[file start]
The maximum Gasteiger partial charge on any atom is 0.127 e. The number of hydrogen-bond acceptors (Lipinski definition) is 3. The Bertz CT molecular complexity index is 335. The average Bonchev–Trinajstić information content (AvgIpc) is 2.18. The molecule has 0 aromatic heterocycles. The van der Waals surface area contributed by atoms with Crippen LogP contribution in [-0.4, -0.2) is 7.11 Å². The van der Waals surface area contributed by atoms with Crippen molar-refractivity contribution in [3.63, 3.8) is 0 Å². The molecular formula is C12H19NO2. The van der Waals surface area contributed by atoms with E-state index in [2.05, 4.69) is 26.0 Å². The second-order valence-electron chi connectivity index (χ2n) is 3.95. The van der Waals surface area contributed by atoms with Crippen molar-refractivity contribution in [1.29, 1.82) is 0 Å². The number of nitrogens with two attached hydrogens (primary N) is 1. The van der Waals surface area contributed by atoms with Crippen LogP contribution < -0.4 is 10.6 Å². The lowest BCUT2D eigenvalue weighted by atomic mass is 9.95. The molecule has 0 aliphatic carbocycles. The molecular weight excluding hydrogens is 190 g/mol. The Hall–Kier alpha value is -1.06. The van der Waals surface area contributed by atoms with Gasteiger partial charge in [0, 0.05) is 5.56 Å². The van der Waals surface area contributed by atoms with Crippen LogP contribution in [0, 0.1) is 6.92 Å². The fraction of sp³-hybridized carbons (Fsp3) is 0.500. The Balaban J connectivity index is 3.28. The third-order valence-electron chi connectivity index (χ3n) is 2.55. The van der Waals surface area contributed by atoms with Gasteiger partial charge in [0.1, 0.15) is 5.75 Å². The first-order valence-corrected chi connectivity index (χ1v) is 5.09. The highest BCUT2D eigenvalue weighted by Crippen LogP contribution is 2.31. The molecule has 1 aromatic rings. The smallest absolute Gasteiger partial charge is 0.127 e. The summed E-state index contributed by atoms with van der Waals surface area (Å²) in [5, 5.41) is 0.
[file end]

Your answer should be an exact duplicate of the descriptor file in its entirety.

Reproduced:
The maximum Gasteiger partial charge on any atom is 0.127 e. The number of hydrogen-bond acceptors (Lipinski definition) is 3. The Bertz CT molecular complexity index is 335. The average Bonchev–Trinajstić information content (AvgIpc) is 2.18. The molecule has 0 aromatic heterocycles. The van der Waals surface area contributed by atoms with Crippen LogP contribution in [-0.4, -0.2) is 7.11 Å². The van der Waals surface area contributed by atoms with Crippen molar-refractivity contribution in [3.63, 3.8) is 0 Å². The molecular formula is C12H19NO2. The van der Waals surface area contributed by atoms with E-state index in [2.05, 4.69) is 26.0 Å². The second-order valence-electron chi connectivity index (χ2n) is 3.95. The van der Waals surface area contributed by atoms with Crippen molar-refractivity contribution in [1.29, 1.82) is 0 Å². The number of nitrogens with two attached hydrogens (primary N) is 1. The van der Waals surface area contributed by atoms with Crippen LogP contribution < -0.4 is 10.6 Å². The lowest BCUT2D eigenvalue weighted by atomic mass is 9.95. The molecule has 0 aliphatic carbocycles. The molecular weight excluding hydrogens is 190 g/mol. The Hall–Kier alpha value is -1.06. The van der Waals surface area contributed by atoms with Gasteiger partial charge in [0, 0.05) is 5.56 Å². The van der Waals surface area contributed by atoms with Crippen LogP contribution in [0, 0.1) is 6.92 Å². The fraction of sp³-hybridized carbons (Fsp3) is 0.500. The Balaban J connectivity index is 3.28. The third-order valence-electron chi connectivity index (χ3n) is 2.55. The van der Waals surface area contributed by atoms with Gasteiger partial charge in [0.1, 0.15) is 5.75 Å². The first-order valence-corrected chi connectivity index (χ1v) is 5.09. The highest BCUT2D eigenvalue weighted by Crippen LogP contribution is 2.31. The molecule has 1 aromatic rings. The smallest absolute Gasteiger partial charge is 0.127 e. The summed E-state index contributed by atoms with van der Waals surface area (Å²) in [5, 5.41) is 0.